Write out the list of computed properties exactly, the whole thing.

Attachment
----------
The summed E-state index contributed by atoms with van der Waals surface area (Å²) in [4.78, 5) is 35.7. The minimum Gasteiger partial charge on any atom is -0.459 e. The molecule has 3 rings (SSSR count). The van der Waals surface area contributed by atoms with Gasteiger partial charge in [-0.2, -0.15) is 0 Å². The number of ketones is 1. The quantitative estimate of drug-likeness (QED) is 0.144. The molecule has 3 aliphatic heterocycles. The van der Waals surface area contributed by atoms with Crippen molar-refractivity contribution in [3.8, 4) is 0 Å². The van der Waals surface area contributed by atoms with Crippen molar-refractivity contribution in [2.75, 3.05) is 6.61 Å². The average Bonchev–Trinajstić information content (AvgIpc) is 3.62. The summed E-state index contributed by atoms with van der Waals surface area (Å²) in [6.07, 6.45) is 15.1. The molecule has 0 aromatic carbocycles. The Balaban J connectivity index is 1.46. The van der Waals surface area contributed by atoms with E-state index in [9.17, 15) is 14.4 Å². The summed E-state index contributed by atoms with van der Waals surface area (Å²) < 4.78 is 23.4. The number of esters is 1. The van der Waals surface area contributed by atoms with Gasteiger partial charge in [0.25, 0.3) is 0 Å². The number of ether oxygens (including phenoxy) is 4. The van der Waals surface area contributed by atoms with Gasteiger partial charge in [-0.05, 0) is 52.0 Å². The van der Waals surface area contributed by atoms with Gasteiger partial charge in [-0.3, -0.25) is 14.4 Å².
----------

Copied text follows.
The summed E-state index contributed by atoms with van der Waals surface area (Å²) in [4.78, 5) is 35.7. The minimum Gasteiger partial charge on any atom is -0.459 e. The molecule has 3 rings (SSSR count). The van der Waals surface area contributed by atoms with Gasteiger partial charge in [-0.2, -0.15) is 0 Å². The number of ketones is 1. The quantitative estimate of drug-likeness (QED) is 0.144. The molecule has 3 aliphatic heterocycles. The van der Waals surface area contributed by atoms with Crippen molar-refractivity contribution in [3.8, 4) is 0 Å². The van der Waals surface area contributed by atoms with Crippen molar-refractivity contribution in [2.75, 3.05) is 6.61 Å². The average Bonchev–Trinajstić information content (AvgIpc) is 3.62. The summed E-state index contributed by atoms with van der Waals surface area (Å²) in [6.07, 6.45) is 15.1. The molecule has 0 aromatic carbocycles. The Balaban J connectivity index is 1.46. The van der Waals surface area contributed by atoms with E-state index in [9.17, 15) is 14.4 Å². The summed E-state index contributed by atoms with van der Waals surface area (Å²) < 4.78 is 23.4. The number of esters is 1. The van der Waals surface area contributed by atoms with Gasteiger partial charge in [0.25, 0.3) is 0 Å². The number of ether oxygens (including phenoxy) is 4. The van der Waals surface area contributed by atoms with Gasteiger partial charge in [-0.05, 0) is 52.0 Å². The van der Waals surface area contributed by atoms with Gasteiger partial charge in [-0.3, -0.25) is 14.4 Å².